NOVEMBER 24, 1951
PARIS, Friday —I passed a rather different Thanksgiving Day this year—I was away from home.
At home it is a peculiarly family day, one when we all try to get together. In our churches and at our tables we give thanks, as did our Pilgrim fathers, for the harvests and for the good fortune which may have attended us individually or as a nation.
We, in the United States, have so much to be thankful for. We have but to leave our country for a short time to see how fortunate we are. We are free, even though at the present moment, because of our fears, we are not quite as free as we should be. Still, it lies in our own hands to preserve our freedom, intellectual and physical. We have had, I see by the papers, a better harvest than usual. There will be enough in our nation for us to eat, for us to export to other countries, to buy the things we need and, most priceless of all possessions, we will have enough to help other people in the world who are not as fortunate as we are.
Here in Paris prices go up just as they do at home, and wages have not kept step. Some time I am going to tell you about the Social Security system here, which is not based on a sound economic situation nor on the dignity of man, as I see it.
Prices have gone up with us and while wages have not gone up in commensurate fashion, still they have more nearly balanced up. And with a little determination on the part of our citizens we could prevent those interests which are now keeping our government from controlling prices from exerting the influence they do.
Unfortunately, it is the nature of man to be selfish and yet, in the interests of self-preservation, we should learn to be unselfish. One of the ways in which we must learn to be unselfish is in our international responsibility for human beings. That may lead us down strange paths and we may have to learn about conditions—economic and governmental—in many parts of the world, but we will still be dealing with the lives of human beings. And that is what must concern us if we are to be thankful and prosperous in the United States on future Thanksgiving Days.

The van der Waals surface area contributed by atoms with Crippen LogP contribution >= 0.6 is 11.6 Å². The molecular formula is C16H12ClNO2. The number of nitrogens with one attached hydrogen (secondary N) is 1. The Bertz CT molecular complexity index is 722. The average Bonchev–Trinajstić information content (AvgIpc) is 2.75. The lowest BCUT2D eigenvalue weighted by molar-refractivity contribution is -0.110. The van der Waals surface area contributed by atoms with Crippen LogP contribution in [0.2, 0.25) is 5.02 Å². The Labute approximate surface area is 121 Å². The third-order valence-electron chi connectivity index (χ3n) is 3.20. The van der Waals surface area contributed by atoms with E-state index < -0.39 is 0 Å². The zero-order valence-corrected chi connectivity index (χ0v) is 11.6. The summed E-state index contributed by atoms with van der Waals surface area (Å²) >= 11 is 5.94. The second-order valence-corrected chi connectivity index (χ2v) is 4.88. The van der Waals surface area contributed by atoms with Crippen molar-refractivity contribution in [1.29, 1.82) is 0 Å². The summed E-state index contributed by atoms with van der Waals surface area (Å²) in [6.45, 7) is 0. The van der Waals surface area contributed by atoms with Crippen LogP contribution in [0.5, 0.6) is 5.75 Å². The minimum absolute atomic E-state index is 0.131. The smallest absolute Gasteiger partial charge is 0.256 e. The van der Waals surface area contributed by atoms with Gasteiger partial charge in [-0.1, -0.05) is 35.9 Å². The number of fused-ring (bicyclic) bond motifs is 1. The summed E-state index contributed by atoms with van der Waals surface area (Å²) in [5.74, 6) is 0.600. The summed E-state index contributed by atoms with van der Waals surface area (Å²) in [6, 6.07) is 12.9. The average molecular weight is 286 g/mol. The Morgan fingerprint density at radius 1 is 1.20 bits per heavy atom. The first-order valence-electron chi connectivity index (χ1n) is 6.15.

The fight on poverty and disease is the fight which we, the people of the United States, want to be engaged in. The human race is one family, and the sooner we begin to teach our children that—and the sooner we begin to understand that nowhere in the world can we escape the results of conditions anywhere else in the world—the sooner will we be bringing about a time when Thanksgiving Day will be a day of world celebration, not just a day observed in the U.S.A.
Some of us who work together here in Paris at the United Nations General Assembly sessions observed the holiday together by dining in the Crillon where the U.S. delegates are housed. My granddaughter and Miss Thompson gathered what they could in the markets so we could make our Thanksgiving Day table look as much like home as possible. And we drank a toast to absent friends and family and were glad that those who work together in a foreign land could come together as Americans in our traditional celebration.
(WORLD COPYRIGHT, 1951, BY UNITED FEATURE SYNDICATE, INC. REPRODUCTION IN WHOLE OR IN PART PROHIBITED.)
Names and Terms Mentioned or Referenced
- [ index ] Paris (France)
About this document
My Day by Eleanor Roosevelt, November 24, 1951
Digital edition created by The Eleanor Roosevelt Papers Project The George Washington University 312 Academic Building 2100 Foxhall Road, NW Washington, DC 20007
- Brick, Christopher (Editor)
- Regenhardt, Christy (Associate Editor)
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